The auxiliary fence that comes with the saw is the same length at the regular rip fence but it can slide in a t type track that runs length the length of the fence. The only time it is mentioned operationally in the manual is to be used as a cut off stop but I don't understand how.
Oh! That's different. That would be for crosscuts.
In that case, you bring the auxiliary fence far forward, so that the back of the auxiliary fence is in front of the blade.
Use the miter gauge. Set the auxiliary fence so that the crosscut will yield the desired length on the auxiliary fence side of the board.
Make the crosscut, holding the board in your hand with the miter gauge. Your workpiece is beyond the back of the auxiliary fence when it reaches the blade. There is little chance of a kickback, because the wood cannot be pinched between the blade and the real rip fence behind the auxiliary fence.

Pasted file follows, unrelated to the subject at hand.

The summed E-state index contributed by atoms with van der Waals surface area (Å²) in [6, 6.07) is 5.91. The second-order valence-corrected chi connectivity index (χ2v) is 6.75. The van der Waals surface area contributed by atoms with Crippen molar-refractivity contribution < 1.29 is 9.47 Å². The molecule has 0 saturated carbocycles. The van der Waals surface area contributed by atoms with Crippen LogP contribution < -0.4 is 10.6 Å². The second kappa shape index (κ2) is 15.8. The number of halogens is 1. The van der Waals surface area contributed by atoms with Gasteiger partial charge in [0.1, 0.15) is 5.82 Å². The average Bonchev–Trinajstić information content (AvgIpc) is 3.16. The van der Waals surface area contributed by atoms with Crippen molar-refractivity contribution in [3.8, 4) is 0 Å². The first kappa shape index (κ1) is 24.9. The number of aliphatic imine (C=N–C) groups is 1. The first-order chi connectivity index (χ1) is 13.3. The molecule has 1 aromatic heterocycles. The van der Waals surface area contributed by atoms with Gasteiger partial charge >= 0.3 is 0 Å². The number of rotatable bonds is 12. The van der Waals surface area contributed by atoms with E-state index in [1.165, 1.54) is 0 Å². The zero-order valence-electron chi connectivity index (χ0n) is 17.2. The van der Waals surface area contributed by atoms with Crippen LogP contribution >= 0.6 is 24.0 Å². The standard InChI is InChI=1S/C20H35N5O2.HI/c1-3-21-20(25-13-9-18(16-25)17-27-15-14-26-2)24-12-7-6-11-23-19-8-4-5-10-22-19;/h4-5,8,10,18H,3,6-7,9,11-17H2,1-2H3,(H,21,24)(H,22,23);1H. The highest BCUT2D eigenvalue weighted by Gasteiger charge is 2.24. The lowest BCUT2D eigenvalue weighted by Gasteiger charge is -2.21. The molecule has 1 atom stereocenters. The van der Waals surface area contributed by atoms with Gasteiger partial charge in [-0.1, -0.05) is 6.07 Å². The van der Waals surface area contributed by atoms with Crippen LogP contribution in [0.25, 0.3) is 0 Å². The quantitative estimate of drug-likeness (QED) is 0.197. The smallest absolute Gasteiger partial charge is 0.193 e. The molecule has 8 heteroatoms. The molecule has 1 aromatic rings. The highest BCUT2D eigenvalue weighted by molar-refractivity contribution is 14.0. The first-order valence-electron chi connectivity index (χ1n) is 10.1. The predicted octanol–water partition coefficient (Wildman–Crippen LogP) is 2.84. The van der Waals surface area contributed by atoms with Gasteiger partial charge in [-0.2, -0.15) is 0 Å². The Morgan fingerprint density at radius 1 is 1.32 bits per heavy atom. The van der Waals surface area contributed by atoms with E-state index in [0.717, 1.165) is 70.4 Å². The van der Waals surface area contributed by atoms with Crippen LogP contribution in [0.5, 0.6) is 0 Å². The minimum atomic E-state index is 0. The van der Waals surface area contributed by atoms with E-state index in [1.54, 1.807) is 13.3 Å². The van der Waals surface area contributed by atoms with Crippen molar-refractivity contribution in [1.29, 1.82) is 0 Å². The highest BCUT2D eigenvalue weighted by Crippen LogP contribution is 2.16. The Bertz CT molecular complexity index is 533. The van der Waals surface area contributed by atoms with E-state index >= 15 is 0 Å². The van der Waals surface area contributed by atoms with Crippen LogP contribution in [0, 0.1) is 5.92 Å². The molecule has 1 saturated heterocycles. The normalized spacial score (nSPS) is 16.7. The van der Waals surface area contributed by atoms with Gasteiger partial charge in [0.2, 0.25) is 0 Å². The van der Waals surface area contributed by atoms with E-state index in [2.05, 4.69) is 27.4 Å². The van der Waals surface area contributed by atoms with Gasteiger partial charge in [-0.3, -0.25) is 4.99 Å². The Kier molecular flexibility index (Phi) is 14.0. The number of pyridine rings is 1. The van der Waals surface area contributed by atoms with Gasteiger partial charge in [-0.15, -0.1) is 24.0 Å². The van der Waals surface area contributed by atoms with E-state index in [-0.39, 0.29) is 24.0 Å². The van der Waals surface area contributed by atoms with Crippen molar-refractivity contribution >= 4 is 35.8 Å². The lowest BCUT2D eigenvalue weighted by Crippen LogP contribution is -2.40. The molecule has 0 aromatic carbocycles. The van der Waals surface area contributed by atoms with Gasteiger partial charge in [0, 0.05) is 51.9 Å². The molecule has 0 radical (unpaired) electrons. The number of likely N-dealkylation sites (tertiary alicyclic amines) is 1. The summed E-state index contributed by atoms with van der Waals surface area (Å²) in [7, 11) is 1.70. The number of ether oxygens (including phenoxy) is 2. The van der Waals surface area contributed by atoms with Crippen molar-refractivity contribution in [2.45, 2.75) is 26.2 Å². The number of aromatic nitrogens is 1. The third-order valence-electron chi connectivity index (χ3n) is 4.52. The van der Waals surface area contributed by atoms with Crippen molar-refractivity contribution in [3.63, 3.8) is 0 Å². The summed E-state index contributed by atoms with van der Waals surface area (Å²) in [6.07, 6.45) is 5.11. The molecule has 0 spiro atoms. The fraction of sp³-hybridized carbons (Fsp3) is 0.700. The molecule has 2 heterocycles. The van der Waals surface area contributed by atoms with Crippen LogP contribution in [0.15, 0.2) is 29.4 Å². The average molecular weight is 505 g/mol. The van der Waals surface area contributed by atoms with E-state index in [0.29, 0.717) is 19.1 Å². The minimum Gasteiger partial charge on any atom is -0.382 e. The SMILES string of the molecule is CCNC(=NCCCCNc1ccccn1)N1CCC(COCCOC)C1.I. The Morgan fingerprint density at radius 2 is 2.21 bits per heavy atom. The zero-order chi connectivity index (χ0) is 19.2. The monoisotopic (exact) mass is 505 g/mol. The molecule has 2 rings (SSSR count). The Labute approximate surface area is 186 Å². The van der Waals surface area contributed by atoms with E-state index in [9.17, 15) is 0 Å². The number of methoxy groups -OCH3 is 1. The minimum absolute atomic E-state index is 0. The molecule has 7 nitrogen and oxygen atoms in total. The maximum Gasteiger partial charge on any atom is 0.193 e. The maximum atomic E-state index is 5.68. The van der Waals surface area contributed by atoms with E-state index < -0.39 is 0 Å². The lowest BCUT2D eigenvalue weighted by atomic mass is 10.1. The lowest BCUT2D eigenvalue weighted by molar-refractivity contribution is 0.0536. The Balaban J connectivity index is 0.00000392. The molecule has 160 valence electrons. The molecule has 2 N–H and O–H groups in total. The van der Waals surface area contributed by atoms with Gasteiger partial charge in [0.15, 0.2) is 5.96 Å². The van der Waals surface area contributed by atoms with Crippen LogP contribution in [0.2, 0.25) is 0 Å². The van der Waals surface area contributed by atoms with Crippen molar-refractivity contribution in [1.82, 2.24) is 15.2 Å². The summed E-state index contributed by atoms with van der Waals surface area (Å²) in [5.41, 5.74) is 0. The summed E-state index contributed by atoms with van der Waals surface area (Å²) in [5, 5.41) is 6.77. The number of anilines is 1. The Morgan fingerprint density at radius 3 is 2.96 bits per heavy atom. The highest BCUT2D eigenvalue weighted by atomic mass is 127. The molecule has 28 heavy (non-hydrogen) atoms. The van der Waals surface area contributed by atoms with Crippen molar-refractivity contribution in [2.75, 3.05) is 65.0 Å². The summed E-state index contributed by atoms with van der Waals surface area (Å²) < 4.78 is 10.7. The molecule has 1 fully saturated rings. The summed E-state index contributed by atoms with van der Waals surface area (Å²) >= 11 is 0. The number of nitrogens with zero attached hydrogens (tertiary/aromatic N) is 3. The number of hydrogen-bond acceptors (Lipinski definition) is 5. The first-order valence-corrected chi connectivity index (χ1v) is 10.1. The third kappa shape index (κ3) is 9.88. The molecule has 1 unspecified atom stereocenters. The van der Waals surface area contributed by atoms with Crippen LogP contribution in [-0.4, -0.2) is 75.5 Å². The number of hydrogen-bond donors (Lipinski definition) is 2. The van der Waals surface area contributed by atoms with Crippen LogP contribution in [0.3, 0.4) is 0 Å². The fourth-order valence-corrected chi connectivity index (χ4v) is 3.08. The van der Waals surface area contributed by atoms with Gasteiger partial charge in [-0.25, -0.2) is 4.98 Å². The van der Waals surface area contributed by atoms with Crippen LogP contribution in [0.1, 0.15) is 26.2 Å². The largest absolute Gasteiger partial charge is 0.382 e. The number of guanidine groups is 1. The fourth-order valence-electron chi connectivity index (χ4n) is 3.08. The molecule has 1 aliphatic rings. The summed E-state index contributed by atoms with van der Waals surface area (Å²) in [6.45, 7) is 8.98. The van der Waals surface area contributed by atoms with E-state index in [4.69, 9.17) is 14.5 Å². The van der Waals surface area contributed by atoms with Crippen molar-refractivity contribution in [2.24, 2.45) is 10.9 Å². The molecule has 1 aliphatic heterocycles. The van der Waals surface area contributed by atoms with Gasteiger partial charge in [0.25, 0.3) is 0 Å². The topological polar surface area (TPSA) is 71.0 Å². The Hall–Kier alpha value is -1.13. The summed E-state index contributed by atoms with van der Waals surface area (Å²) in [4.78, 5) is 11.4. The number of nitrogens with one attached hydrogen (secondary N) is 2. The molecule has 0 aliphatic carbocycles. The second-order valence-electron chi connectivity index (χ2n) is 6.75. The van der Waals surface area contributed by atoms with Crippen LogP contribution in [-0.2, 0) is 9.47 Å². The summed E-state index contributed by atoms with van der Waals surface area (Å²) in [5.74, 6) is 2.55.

Bring the miter gauge back. Shift the workpiece to the right and repeat as many times as you want to make identical crosscut "cutoffs."
I have done the same thing with a block of wood clamped to the rip fence in front of the blade. Once the workpiece reaches the blade, the rip fence can't pinch the wood. The photo in this article illustrates the principle:
-> My question for you is: Does your auxiliary fence leave enough gap behind it (to the rip fence) to work that way comfortably?